Hong Kong Catholic Churches Receive Threats For Holding Mass Commemorating Tiananmen Square Massacre

candlelight vigil
(In picture: People holding candles near buildings.) |

Catholic churches in Hong Kong reportedly received threats for holding a Eucharistic Celebration commemorating the Tianenmen Square Massacre last Friday.

According to The Christian Post, the Chinese Communist Party has threatened seven Catholic churches in Hong Kong for the Tiananmen Square commemoration Mass days before it was set on June 4. Threatening signages were posted on the said churches by groups believed to be pro-CCP.

The posters contained a photo of former Hong Kong Bishop Cardinal Joseph Zen and a warning that such a remembrance violates the National Security Law. The local authorities also banned the annual candlelight vigil set last Friday.

Pro-CCP posters posted at the Catholic churches which commemorated the thousands dead at the Tiananmen Massacre (AsiaNews.it)
Pro-CCP posters posted at the Catholic churches which commemorated the thousands dead at the Tiananmen Massacre (AsiaNews.it)

Despite the threats, Hong Kong's diocesan Justice and Peace Commission that their plans will push through. Thousands did come on Friday for the candlelight vigil where many were seen using phone flashlights to signify their unity in the commemoration.

The Telegraph reported that local police tried to put a stop in the candlelight vigil by arresting Hong Kong Alliance In Support of Patriotic Democratic Movements of China Vice Chairwoman Chow Hang Tung who organized the event. The police also arrested a food delivery man who participated in the "unauthorized assembly" by promoting it.

The Christian Post pointed out that the National Security Law has categorized crimes into: local terrorist activities, collaborating with foreign or external foreign forces that threatens national security, state power subversion, and succession. The law was said to have been implemented despite not being reviewed by Hong Kong Chief Executive Carrie Lam.

Meanwhile, the Catholic News Service pointed out this year's remembrance of the Tiananmen Square Massacre was the first one banned ever since the National Security Law was put in place in Hong Kong. The police reasoned that the ban was due to social distancing rules to prevent the spread of COVID-19.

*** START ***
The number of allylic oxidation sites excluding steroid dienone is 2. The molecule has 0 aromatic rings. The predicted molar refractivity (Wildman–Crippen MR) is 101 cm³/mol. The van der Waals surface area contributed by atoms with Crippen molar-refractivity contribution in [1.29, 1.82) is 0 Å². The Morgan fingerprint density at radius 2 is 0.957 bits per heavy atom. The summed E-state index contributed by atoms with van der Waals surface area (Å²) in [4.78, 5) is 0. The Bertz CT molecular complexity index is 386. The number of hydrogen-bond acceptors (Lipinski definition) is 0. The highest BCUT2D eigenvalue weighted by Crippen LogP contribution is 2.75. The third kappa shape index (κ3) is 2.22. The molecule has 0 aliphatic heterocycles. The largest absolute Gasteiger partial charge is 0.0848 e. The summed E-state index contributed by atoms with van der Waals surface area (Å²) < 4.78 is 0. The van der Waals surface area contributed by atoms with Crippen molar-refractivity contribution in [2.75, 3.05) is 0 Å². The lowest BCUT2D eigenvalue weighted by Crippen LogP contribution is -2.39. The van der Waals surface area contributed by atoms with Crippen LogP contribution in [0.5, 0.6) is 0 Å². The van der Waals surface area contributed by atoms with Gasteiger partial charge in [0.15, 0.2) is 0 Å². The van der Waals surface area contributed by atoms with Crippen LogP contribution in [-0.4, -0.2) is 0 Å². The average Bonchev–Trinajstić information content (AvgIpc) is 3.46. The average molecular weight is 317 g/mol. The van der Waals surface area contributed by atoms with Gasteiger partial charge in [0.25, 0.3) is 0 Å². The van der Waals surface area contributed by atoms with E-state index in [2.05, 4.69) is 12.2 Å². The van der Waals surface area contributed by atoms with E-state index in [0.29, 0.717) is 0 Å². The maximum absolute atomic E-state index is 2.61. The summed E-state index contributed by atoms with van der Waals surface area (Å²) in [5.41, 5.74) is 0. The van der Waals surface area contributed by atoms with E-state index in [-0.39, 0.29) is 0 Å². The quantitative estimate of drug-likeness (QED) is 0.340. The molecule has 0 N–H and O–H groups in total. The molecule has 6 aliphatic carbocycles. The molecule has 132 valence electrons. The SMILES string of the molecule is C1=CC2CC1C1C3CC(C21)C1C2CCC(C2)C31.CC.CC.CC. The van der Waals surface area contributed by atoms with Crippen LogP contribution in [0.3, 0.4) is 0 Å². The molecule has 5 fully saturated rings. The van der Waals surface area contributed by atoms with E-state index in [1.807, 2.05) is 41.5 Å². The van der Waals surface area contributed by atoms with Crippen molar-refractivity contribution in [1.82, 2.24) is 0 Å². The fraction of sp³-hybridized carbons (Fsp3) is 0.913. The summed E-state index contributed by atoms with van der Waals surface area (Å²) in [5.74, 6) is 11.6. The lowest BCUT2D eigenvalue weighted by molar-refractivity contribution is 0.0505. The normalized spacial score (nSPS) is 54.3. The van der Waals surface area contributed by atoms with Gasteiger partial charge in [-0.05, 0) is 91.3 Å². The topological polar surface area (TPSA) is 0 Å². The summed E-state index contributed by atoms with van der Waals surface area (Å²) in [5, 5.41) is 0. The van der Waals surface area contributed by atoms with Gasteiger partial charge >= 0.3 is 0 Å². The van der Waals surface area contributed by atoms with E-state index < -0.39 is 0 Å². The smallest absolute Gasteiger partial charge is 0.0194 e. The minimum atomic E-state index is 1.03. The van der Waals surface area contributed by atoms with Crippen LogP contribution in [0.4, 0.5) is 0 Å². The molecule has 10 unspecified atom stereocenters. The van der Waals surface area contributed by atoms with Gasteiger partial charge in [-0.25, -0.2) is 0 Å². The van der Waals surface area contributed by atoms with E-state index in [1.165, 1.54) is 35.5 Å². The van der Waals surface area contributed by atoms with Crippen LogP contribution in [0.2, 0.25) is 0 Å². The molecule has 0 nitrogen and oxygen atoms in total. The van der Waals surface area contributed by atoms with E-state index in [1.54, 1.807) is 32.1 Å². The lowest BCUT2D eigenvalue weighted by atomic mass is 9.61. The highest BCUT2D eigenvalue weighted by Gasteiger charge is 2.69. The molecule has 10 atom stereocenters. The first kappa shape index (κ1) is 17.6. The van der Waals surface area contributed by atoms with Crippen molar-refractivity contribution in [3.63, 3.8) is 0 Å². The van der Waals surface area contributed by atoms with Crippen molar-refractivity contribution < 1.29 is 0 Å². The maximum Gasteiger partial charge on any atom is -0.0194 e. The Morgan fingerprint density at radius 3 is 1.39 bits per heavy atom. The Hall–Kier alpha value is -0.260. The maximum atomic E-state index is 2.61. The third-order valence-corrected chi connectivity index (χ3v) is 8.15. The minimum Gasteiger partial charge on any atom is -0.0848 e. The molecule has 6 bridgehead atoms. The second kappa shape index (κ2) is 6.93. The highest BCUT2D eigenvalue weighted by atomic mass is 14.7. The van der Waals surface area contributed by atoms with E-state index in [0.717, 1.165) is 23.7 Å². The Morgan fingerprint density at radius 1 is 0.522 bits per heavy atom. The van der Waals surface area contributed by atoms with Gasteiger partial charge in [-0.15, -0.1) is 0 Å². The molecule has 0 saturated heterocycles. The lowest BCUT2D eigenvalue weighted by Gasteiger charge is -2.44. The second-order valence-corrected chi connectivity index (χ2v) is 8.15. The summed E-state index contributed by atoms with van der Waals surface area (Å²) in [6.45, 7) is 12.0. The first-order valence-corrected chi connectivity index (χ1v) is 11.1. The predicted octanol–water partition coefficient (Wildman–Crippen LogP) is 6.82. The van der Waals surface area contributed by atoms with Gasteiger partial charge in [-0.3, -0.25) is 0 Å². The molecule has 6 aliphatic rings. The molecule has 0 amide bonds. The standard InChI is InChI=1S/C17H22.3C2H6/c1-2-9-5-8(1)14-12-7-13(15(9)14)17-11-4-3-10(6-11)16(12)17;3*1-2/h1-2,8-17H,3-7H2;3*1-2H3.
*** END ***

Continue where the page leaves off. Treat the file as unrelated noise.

"We believe that celebrating a Catholic Mass is a religious activity protected by our basic law. Under the current situation, we have to adhere to relevant policy, which includes current hygiene guidelines, so as long as we keep the church at 30% capacity, the Mass should be legal," Hong Kong Diocese Project Officer Porson Chan told the Catholic News Service in an interview.

"In our current situation, I think churches may be the only legal space to have such (events)," Chan added, pointing out that the seven churches are set to accommodate 2,500 people only following the guidelines and because they can not gather in Victoria Park like they used to.

Official records of the United Kingdom, as per BBC News, show that "at least 10,000 people" died in June 4, 1989 at the Tiananmen Square after simple protests turned out into a massacre by the Chinese army. China however reported that there were only "more than 1,000."

The National Geographic's documentary on the event said that pro-democracy students marched into Tiananmen Square in Beijing to demand from the Chinese government an increase in democratic rule. The protest began on June 3, 1989 after the death of Communist Party leader Hu Yaobang who was reported to liberalize Chinese politics and supported the pro-democracy students.

China responded by sending 200,000 troops and 100 tanks who opened fire to the protestors on June 4 and then hid the incident from the international community. Smuggled photographs on the event that leaked paved the way for the world to learn of China's crime, which the National Geographic said they never acknowledged nor apologized for until this day.